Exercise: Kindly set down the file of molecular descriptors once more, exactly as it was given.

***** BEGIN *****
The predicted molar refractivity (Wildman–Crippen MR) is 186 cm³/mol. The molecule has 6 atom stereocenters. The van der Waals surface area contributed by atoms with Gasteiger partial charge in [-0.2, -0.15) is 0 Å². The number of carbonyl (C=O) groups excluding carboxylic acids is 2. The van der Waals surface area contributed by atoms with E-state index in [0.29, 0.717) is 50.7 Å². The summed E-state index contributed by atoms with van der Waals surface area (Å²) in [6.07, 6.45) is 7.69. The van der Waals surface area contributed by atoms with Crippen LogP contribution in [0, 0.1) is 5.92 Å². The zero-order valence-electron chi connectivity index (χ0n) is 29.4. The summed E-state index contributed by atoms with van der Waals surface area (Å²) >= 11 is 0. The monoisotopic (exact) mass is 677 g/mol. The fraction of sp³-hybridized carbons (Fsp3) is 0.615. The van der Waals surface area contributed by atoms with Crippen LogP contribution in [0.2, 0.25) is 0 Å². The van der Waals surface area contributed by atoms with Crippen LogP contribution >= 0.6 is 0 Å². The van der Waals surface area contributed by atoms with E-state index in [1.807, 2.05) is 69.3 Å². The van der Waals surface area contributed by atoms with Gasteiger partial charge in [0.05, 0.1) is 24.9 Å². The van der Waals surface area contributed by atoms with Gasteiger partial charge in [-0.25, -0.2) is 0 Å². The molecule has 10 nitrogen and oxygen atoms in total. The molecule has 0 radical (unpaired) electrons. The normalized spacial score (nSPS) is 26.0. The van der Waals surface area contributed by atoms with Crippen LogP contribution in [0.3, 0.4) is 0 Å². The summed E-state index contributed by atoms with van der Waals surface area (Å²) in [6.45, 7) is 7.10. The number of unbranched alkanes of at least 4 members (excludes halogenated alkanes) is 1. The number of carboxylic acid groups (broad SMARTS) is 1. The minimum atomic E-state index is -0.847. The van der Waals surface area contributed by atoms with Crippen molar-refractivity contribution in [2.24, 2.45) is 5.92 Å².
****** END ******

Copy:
The predicted molar refractivity (Wildman–Crippen MR) is 186 cm³/mol. The molecule has 6 atom stereocenters. The van der Waals surface area contributed by atoms with Gasteiger partial charge in [-0.2, -0.15) is 0 Å². The number of carbonyl (C=O) groups excluding carboxylic acids is 2. The van der Waals surface area contributed by atoms with E-state index in [0.29, 0.717) is 50.7 Å². The summed E-state index contributed by atoms with van der Waals surface area (Å²) in [6.07, 6.45) is 7.69. The van der Waals surface area contributed by atoms with Crippen LogP contribution in [0, 0.1) is 5.92 Å². The zero-order valence-electron chi connectivity index (χ0n) is 29.4. The summed E-state index contributed by atoms with van der Waals surface area (Å²) >= 11 is 0. The monoisotopic (exact) mass is 677 g/mol. The fraction of sp³-hybridized carbons (Fsp3) is 0.615. The van der Waals surface area contributed by atoms with Crippen LogP contribution in [0.2, 0.25) is 0 Å². The van der Waals surface area contributed by atoms with Crippen LogP contribution >= 0.6 is 0 Å². The van der Waals surface area contributed by atoms with E-state index in [1.807, 2.05) is 69.3 Å². The van der Waals surface area contributed by atoms with Gasteiger partial charge in [0.05, 0.1) is 24.9 Å². The van der Waals surface area contributed by atoms with Gasteiger partial charge in [-0.25, -0.2) is 0 Å². The molecule has 10 nitrogen and oxygen atoms in total. The molecule has 0 radical (unpaired) electrons. The normalized spacial score (nSPS) is 26.0. The van der Waals surface area contributed by atoms with Crippen LogP contribution in [0.3, 0.4) is 0 Å². The summed E-state index contributed by atoms with van der Waals surface area (Å²) in [6.45, 7) is 7.10. The number of unbranched alkanes of at least 4 members (excludes halogenated alkanes) is 1. The number of carboxylic acid groups (broad SMARTS) is 1. The minimum atomic E-state index is -0.847. The van der Waals surface area contributed by atoms with Crippen molar-refractivity contribution in [2.24, 2.45) is 5.92 Å².